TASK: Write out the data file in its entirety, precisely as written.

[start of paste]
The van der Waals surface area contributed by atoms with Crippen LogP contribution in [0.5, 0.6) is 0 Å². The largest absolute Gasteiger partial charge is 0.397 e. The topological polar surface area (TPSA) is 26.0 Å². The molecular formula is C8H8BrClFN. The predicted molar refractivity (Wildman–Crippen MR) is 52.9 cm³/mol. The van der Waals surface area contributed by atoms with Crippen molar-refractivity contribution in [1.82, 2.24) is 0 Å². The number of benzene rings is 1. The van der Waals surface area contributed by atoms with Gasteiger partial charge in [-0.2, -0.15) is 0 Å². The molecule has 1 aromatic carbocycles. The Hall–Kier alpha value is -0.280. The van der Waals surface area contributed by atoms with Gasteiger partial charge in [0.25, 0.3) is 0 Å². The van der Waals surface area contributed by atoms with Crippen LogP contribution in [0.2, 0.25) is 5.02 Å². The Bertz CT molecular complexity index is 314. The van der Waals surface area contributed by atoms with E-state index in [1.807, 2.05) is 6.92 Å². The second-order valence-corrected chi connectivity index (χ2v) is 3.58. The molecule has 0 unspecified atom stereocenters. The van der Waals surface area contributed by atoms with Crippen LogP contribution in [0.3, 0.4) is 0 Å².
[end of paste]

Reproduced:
The van der Waals surface area contributed by atoms with Crippen LogP contribution in [0.5, 0.6) is 0 Å². The largest absolute Gasteiger partial charge is 0.397 e. The topological polar surface area (TPSA) is 26.0 Å². The molecular formula is C8H8BrClFN. The predicted molar refractivity (Wildman–Crippen MR) is 52.9 cm³/mol. The van der Waals surface area contributed by atoms with Crippen molar-refractivity contribution in [1.82, 2.24) is 0 Å². The number of benzene rings is 1. The van der Waals surface area contributed by atoms with Gasteiger partial charge in [-0.2, -0.15) is 0 Å². The molecule has 1 aromatic carbocycles. The Hall–Kier alpha value is -0.280. The van der Waals surface area contributed by atoms with Gasteiger partial charge in [0.25, 0.3) is 0 Å². The van der Waals surface area contributed by atoms with Crippen LogP contribution in [0.2, 0.25) is 5.02 Å². The Bertz CT molecular complexity index is 314. The van der Waals surface area contributed by atoms with E-state index in [1.807, 2.05) is 6.92 Å². The second-order valence-corrected chi connectivity index (χ2v) is 3.58. The molecule has 0 unspecified atom stereocenters. The van der Waals surface area contributed by atoms with Crippen LogP contribution in [0.3, 0.4) is 0 Å².